Archive for September, 2008

Nightwood

September 19, 2008

The Reviews

By  S. H. Pearson

    Djuna Barnes was a demonic freak.  It’s a crying shame that her twisted, unwholesome novel is being shoved down the throats of literature scholars at universities in the name of feminism and homosexual pride.  The novel is loosely autobiographical.

     There have been great homosexual writers and film-makers, but this woman should have stuck to her booze instead of riding the coat-tails of  T. S. Eliot into the publishing house.  Now we have to read her freak drivel in college. 

     Nightwood is a demonic tutti-frutti of lyricism and bogus gibberish.  The most interesting character in the novel is a quack gynecologist by the name of Matthew O’Connor.  He is a closeted, American queen who couches privately in women’s underthings and cosmetics.  He basks in the forbidden pleasure of realizing his true nature in his rooms — a safe haven from 1920’s/30’s Paris.  In the night, he moves in a seedy homosexual underworld partaking of anonymous abandon in public toilets.  The thought occurred to me as I was reading this of how much has changed — and how much remains the same.

     It is the chunks of text attributed to O’Connor that earned Barnes the nods from her male supporters (T. S. Eliot and Dylan Thomas).  Some of it grazes the lyrical as it delves like a wounded sperm whale into the bowels of what demons call “The Kingdom.”  Dr. O’Connor becomes a vessel for Barnes’ channeling of the demonic.  She houses in him the iconoclast, the blasphemer, the Anti-Christ and he whose name is legion.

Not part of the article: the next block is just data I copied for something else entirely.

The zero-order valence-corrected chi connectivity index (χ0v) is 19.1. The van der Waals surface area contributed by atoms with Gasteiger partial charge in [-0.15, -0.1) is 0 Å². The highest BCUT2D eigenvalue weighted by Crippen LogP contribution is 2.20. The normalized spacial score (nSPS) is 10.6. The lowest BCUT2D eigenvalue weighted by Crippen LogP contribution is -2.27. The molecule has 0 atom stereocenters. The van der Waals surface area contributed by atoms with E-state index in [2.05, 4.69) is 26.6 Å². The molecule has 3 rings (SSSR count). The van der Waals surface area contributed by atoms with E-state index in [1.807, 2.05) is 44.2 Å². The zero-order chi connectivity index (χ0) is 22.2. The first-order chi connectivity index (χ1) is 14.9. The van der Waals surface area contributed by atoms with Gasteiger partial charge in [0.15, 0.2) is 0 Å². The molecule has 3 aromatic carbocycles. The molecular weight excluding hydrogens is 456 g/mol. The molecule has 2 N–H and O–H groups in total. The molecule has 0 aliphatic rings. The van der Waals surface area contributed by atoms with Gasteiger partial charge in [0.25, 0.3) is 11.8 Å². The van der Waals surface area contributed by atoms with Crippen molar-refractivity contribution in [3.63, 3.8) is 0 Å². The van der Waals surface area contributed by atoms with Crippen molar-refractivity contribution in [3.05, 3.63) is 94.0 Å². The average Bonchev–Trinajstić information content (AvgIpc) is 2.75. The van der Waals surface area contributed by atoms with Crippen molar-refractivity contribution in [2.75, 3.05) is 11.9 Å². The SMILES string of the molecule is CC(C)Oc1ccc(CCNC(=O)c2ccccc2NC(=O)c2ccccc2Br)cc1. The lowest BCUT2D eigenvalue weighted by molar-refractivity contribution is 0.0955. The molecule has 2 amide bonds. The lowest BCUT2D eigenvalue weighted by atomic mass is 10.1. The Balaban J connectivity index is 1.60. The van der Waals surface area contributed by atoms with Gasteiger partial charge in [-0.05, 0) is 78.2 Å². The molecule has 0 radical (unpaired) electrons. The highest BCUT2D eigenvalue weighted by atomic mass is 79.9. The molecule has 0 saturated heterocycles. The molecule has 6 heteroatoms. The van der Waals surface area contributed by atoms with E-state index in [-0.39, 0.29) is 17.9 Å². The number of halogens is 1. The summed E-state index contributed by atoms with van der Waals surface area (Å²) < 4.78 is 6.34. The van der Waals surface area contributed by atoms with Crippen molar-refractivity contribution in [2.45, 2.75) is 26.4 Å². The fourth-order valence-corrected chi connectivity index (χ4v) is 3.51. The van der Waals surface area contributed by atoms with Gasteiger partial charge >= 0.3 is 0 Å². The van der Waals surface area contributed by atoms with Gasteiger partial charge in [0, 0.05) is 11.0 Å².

The only impressive read one can expect out of this novel is the bits that peep out at you between lines of muddling half-truths and gibberish.  And to catch it you need to be a hawk-eye for abstruse poetry.  The opposite of the kind one reads in the King James Bible — and yet a queer mirror of it.

     Dylan Thomas needs to like this stuff because he, like Arthur Rimbaud, channeled a lot of his writing from the same black well.  Give a man enough to drink and he eventually taps it.  They don’t call it “demon alcohol” for nothing.  Alcoholic scribblers unite!  It lends credence to the Oriental proverb that reads:  “First a man takes a drink — then the drink takes a drink — then the drink takes the man.”

     If you have a strong stomach and are not easily frustrated, you may wish to read this novel for sheer freak appeal.  In my literary opinion, however, it is a waste of time unless you are Gabriele Amorth and need more proof that you are on the right track. Djuna Barnes suffered from penis-envy and was a stumbling, scribbling, expatriate drunk.  Now they call her “body of work” modernism and make us read it in school.

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